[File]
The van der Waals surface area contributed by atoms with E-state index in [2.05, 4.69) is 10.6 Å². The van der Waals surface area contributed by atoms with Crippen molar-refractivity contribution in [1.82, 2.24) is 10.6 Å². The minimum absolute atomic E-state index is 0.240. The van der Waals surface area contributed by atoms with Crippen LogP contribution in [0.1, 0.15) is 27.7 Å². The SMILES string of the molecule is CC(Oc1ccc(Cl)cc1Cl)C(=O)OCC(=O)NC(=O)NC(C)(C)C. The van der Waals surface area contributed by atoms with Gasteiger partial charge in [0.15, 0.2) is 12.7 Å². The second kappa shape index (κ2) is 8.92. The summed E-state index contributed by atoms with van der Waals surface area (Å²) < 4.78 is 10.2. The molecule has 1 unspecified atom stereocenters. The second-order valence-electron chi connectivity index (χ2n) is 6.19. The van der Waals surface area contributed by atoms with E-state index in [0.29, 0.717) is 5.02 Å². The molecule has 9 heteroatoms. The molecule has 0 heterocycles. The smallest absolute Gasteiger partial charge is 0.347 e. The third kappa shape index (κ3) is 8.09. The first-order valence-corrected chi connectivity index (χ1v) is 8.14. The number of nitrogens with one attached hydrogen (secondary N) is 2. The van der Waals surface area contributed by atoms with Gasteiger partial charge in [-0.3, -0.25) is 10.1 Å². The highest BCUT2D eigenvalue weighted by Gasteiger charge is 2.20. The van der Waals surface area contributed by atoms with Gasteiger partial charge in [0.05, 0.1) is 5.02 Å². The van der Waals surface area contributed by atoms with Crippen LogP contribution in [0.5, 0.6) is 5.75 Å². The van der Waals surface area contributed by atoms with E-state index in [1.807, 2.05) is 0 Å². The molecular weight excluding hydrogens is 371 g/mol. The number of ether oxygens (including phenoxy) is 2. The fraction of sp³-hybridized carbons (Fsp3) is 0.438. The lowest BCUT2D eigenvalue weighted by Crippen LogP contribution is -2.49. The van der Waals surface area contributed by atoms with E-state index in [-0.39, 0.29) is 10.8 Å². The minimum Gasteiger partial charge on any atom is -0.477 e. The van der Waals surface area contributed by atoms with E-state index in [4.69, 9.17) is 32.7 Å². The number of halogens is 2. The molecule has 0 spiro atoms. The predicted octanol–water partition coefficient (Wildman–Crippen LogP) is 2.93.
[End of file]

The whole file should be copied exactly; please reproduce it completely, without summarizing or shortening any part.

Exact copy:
The van der Waals surface area contributed by atoms with E-state index in [2.05, 4.69) is 10.6 Å². The van der Waals surface area contributed by atoms with Crippen molar-refractivity contribution in [1.82, 2.24) is 10.6 Å². The minimum absolute atomic E-state index is 0.240. The van der Waals surface area contributed by atoms with Crippen LogP contribution in [0.1, 0.15) is 27.7 Å². The SMILES string of the molecule is CC(Oc1ccc(Cl)cc1Cl)C(=O)OCC(=O)NC(=O)NC(C)(C)C. The van der Waals surface area contributed by atoms with Gasteiger partial charge in [0.15, 0.2) is 12.7 Å². The second kappa shape index (κ2) is 8.92. The summed E-state index contributed by atoms with van der Waals surface area (Å²) < 4.78 is 10.2. The molecule has 1 unspecified atom stereocenters. The second-order valence-electron chi connectivity index (χ2n) is 6.19. The van der Waals surface area contributed by atoms with E-state index in [0.29, 0.717) is 5.02 Å². The molecule has 9 heteroatoms. The molecule has 0 heterocycles. The smallest absolute Gasteiger partial charge is 0.347 e. The third kappa shape index (κ3) is 8.09. The first-order valence-corrected chi connectivity index (χ1v) is 8.14. The number of nitrogens with one attached hydrogen (secondary N) is 2. The van der Waals surface area contributed by atoms with Gasteiger partial charge in [-0.3, -0.25) is 10.1 Å². The highest BCUT2D eigenvalue weighted by Gasteiger charge is 2.20. The van der Waals surface area contributed by atoms with Gasteiger partial charge in [0.05, 0.1) is 5.02 Å². The van der Waals surface area contributed by atoms with Crippen LogP contribution in [0.5, 0.6) is 5.75 Å². The van der Waals surface area contributed by atoms with E-state index in [1.807, 2.05) is 0 Å². The molecular weight excluding hydrogens is 371 g/mol. The number of ether oxygens (including phenoxy) is 2. The fraction of sp³-hybridized carbons (Fsp3) is 0.438. The lowest BCUT2D eigenvalue weighted by Crippen LogP contribution is -2.49. The van der Waals surface area contributed by atoms with E-state index in [-0.39, 0.29) is 10.8 Å². The minimum Gasteiger partial charge on any atom is -0.477 e. The van der Waals surface area contributed by atoms with E-state index in [4.69, 9.17) is 32.7 Å². The number of halogens is 2. The molecule has 0 spiro atoms. The predicted octanol–water partition coefficient (Wildman–Crippen LogP) is 2.93.